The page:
What if restrictive procedural rules kept cases like Bakke v. Regents of the Univ. of Cal., Monell v. Dept. of Soc. Servs., and Hopkins v. Price Waterhouse from making it past a motion to dismiss and on to the Supreme Court? A case like Bakke is well-known for its holding about the use of race in admissions policies. But imagine that Alan Bakke was never able to get his original trial court complaint past a motion to dismiss, through discovery, and on to a final, appealable judgment. While reasonable people can disagree about the merits of Bakke, it is fair to say that our collective legal consciousness would be altered had he not been able to have his paradigmatic day in court. Yet, that world - the one without Bakke and his legal claim - is exactly the world in which our civil justice system increasingly finds itself.
Plaintiffs like Bakke are simply vanishing, and the restrictive procedural regime is largely to blame. Over the past thirty years, Congress, the Supreme Court, and the civil rule-making bodies have responded to the argument that litigation is burdensome by restricting access to the system itself through changes to procedural doctrine. These institutions are concerned about the effect that merit-less litigation has on defendants. Yet, both the institutions responsible for formulating procedure and the scholars that critique the same have failed to carefully consider one critical issue: the identity of the plaintiffs whose meritorious claims are sacrificed under a restrictive procedural regime. We already know the identity of the defendants that most benefit under this regime - they are corporations, government bodies, and other organizations. But, the identity of the plaintiffs whose meritorious claims are lost is unknown and unstudied. This article constructs an identity for these plaintiffs by arguing that recent restrictive procedural changes, like those to pleading and summary judgment, interact differently with some plaintiffs’ distinctive characteristics, like race, economic status, and/or gender. The result is that these plaintiffs - who the article calls vanishing plaintiffs - are less able to bring their claims. They are either barred from pursuing their claims by operation of a particular procedural rule or they are unable to get their claims into the system at all because of the regime’s overall chilling effect.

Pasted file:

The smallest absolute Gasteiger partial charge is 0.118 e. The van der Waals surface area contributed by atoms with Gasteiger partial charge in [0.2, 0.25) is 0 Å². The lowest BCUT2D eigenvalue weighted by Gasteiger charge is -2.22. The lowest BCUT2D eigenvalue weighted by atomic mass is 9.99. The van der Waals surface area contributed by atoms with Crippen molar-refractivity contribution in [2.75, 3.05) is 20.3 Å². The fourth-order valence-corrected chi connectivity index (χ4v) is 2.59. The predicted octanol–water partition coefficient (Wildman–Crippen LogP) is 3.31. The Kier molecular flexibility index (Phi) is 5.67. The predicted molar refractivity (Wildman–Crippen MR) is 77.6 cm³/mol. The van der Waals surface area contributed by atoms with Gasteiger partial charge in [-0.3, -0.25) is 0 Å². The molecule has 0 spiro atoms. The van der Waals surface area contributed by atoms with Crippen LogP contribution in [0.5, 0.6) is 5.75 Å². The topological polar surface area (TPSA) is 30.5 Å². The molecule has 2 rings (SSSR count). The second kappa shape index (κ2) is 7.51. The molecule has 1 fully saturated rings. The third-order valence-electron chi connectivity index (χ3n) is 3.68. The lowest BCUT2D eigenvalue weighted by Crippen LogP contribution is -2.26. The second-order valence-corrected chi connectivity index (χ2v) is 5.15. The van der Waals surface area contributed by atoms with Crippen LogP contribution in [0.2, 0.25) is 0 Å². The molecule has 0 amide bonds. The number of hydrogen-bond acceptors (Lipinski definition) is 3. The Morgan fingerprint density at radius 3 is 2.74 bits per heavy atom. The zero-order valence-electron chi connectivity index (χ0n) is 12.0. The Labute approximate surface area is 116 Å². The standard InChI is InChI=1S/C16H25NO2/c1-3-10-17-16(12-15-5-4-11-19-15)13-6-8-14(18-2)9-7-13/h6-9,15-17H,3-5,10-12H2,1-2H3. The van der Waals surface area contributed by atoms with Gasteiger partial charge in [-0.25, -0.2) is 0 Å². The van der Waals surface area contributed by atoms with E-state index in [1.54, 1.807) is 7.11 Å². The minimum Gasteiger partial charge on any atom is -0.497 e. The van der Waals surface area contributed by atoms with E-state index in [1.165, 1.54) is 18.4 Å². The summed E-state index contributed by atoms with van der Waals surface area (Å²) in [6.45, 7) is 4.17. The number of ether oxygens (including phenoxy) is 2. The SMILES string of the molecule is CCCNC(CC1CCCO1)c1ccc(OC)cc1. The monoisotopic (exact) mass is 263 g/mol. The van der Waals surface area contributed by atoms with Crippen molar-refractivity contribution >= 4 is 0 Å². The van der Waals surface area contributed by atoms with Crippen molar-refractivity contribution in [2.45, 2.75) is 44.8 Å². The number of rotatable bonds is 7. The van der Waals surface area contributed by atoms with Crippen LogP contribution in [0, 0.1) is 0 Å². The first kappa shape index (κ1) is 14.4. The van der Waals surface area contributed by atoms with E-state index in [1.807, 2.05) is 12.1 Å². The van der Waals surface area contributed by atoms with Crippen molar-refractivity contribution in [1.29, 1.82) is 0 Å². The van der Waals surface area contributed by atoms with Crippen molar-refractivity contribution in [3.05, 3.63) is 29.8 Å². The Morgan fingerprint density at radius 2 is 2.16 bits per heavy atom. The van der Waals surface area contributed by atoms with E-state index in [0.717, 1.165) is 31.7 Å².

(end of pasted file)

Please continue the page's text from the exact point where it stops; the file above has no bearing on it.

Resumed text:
The loss of these claims comes at a high systemic cost. Litigation by vanishing plaintiffs has historically created new bodies of law and has served to enforce that law when other enforcement mechanisms have failed. With the exclusion of the vanishing plaintiff and her claims comes the loss of these critical path-breaking and enforcement mechanisms. Thus, in order to regain this benefit, the institutions responsible for crafting procedural doctrine should carefully consider how changes in procedure impact vanishing plaintiffs. This article argues that such a consideration will often require a retreat from the current restrictive procedural regime.
Brooke D. Coleman, Vanishing Plaintiff, 42 SETON HALL L. REV. 501 (2012).